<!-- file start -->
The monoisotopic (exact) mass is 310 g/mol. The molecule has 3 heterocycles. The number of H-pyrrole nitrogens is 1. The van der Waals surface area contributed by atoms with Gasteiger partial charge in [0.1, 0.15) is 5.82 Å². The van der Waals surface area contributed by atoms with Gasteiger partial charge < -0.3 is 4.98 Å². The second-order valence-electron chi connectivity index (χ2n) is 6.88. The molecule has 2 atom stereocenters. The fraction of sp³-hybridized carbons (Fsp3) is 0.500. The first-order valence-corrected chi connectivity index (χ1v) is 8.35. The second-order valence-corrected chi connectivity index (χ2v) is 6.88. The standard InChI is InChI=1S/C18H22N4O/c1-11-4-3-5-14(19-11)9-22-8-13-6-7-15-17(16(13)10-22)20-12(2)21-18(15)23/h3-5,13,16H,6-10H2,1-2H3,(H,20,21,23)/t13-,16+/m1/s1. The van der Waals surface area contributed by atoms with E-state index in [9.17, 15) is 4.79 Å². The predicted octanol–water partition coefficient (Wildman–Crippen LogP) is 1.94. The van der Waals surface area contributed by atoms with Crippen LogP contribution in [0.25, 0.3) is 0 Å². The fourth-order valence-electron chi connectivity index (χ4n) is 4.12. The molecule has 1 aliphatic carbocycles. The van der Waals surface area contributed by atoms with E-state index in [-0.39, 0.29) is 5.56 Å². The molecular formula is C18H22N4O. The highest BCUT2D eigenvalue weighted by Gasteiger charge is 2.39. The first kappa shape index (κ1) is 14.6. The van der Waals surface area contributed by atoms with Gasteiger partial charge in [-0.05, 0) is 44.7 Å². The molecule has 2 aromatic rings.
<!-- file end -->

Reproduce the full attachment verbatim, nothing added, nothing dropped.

The monoisotopic (exact) mass is 310 g/mol. The molecule has 3 heterocycles. The number of H-pyrrole nitrogens is 1. The van der Waals surface area contributed by atoms with Gasteiger partial charge in [0.1, 0.15) is 5.82 Å². The van der Waals surface area contributed by atoms with Gasteiger partial charge < -0.3 is 4.98 Å². The second-order valence-electron chi connectivity index (χ2n) is 6.88. The molecule has 2 atom stereocenters. The fraction of sp³-hybridized carbons (Fsp3) is 0.500. The first-order valence-corrected chi connectivity index (χ1v) is 8.35. The second-order valence-corrected chi connectivity index (χ2v) is 6.88. The standard InChI is InChI=1S/C18H22N4O/c1-11-4-3-5-14(19-11)9-22-8-13-6-7-15-17(16(13)10-22)20-12(2)21-18(15)23/h3-5,13,16H,6-10H2,1-2H3,(H,20,21,23)/t13-,16+/m1/s1. The van der Waals surface area contributed by atoms with E-state index in [9.17, 15) is 4.79 Å². The predicted octanol–water partition coefficient (Wildman–Crippen LogP) is 1.94. The van der Waals surface area contributed by atoms with Crippen LogP contribution in [0.25, 0.3) is 0 Å². The fourth-order valence-electron chi connectivity index (χ4n) is 4.12. The molecule has 1 aliphatic carbocycles. The van der Waals surface area contributed by atoms with E-state index in [-0.39, 0.29) is 5.56 Å². The molecular formula is C18H22N4O. The highest BCUT2D eigenvalue weighted by Gasteiger charge is 2.39. The first kappa shape index (κ1) is 14.6. The van der Waals surface area contributed by atoms with Gasteiger partial charge in [-0.05, 0) is 44.7 Å². The molecule has 2 aromatic rings.